Tyler ParentMy internship, in the broadest terms possible, consisted of a population project on Lake Whitefish (Coregonus clupeaformis), which is a species of fish that currently inhabits the waters of Lake Champlain. For some reference, here is a photo of myself holding a large adult Lake Whitefish.

I performed a wide variety of tasks from day to day, with the location of my work being in three different places.  Most mornings were spent extracting DNA in a genetics lab on campus, which was equipped with a ton of instruments for all sorts of DNA analysis. Then, in the afternoon I would generally relocate down to the Rubenstein Ecosystems Laboratory located in the same building as the Echo Center aquarium on the edge of the lake. Lastly, periodically, I would get the chance to participate in the actual sampling of the fish. This meant that I got to go out on the research boats owned by the school on beautiful days and haul in gillnets full of new fish whose DNA still needed to be extracted. Approximately 70% of the fish that I was taking DNA from were quite tiny unlike the picture above. Most of these larval fish were around 1cm in length.

Later on in my work I did what is called PCR ,which is short for Polymerase Chain Reaction, and is a series of many temperatures that promotes the synthesis of lots of copies of a specific sequence of DNA that we are looking to study. Much of the results are still not back even today, and so I am continuing to work on the project into the semester!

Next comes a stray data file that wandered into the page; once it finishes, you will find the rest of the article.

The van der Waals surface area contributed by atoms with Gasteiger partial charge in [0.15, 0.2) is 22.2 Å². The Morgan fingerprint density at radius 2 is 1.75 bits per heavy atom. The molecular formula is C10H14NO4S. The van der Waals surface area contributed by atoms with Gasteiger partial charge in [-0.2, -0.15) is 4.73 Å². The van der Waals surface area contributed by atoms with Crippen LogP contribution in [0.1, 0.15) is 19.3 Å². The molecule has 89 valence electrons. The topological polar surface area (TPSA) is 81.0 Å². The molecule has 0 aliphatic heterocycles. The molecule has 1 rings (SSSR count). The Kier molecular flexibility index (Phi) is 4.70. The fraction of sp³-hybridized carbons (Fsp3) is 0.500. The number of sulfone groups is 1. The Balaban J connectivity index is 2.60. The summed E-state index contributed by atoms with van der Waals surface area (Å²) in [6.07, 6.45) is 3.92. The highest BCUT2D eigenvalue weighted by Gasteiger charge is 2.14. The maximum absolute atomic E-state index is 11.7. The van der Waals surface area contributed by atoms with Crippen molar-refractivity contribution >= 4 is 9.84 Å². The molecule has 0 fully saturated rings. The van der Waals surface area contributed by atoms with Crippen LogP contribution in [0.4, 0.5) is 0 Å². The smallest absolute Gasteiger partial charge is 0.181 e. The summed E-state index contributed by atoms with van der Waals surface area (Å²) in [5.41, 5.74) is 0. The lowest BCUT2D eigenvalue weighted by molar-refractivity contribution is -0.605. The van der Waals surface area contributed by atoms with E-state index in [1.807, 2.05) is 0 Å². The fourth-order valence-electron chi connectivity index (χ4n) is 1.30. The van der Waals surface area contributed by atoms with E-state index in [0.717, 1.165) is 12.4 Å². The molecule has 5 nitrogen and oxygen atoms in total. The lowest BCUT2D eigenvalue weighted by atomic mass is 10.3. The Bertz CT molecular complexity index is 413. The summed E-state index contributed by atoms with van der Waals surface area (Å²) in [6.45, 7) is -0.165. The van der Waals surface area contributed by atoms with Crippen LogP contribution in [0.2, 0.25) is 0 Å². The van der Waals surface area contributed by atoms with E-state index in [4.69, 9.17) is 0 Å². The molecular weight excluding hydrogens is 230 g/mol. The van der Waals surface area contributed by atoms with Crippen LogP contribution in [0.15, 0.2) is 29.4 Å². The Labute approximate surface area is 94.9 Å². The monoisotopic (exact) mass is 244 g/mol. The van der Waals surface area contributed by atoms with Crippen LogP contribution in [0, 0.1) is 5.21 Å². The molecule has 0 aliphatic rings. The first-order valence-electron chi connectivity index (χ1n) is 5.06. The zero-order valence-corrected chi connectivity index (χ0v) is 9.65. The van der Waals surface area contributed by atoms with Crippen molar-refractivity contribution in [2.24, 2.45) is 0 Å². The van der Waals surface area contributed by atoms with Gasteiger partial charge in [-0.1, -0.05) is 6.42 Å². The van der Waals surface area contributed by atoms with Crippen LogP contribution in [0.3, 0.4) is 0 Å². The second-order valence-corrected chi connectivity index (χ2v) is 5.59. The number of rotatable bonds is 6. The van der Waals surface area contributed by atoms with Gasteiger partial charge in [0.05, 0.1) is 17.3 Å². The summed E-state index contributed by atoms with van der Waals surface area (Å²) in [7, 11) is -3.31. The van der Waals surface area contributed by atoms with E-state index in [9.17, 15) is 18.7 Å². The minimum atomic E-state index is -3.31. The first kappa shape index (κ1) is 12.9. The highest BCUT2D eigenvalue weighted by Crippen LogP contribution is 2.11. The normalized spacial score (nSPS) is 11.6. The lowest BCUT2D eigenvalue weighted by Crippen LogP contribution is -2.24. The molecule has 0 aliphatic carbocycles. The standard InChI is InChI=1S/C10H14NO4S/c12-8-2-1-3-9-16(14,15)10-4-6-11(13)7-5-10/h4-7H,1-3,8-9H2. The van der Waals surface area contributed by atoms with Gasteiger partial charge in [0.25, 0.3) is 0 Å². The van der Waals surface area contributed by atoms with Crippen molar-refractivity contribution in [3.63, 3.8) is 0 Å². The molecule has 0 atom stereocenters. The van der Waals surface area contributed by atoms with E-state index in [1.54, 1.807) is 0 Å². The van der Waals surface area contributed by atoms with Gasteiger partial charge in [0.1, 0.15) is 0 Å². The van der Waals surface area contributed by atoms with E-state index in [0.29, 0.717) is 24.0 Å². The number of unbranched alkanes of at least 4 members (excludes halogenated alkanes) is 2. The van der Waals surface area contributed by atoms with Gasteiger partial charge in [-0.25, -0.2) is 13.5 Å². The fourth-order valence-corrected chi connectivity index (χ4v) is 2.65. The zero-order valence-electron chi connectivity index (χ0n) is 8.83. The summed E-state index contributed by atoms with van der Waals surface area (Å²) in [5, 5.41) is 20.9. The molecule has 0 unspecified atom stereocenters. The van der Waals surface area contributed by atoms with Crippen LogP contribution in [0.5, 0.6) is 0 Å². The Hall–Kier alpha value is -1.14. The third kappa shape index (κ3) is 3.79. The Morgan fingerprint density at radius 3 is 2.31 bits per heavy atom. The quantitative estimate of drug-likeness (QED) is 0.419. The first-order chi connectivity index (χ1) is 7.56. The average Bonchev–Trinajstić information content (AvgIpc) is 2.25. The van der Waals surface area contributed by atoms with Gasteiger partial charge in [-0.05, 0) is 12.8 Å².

I am confident that this internship will someday be the final factor that lands me a job, and I may not have been able to do it without this award. Thank you so much!

-Tyler Parent

 

Dear Mr. and Mrs. Svitek,

I would like to thank you for providing me with the opportunity to participate in an internship this summer. Your financial support with my internship provided me with the ability to help many people in need. I was able to take part in an internship with Feeding Children Everywhere, a non-profit organization where I spent the summer organizing meal-packing events. The meal that Feeding Children Everywhere distributes is a healthy option that helps to solve hunger issues locally and internationally.

Maggie Stryker and Feeding Children EverywhereI spent my time with a group of seven other interns organizing a large event in July. The meals from this event were delivered to an orphanage in Uganda for distribution throughout the region. We were able to send 250,000 meals to the orphanage through this event. We mobilized over 500 volunteers in order to package the meals in just over three hours. We also participated in two other events in the beginning of the summer, including a project that sent meals to Oklahoma to help those affected by the natural disaster. The meals from the other event stayed in Meriden, CT, where 7 out of 10 children receive school lunch aid.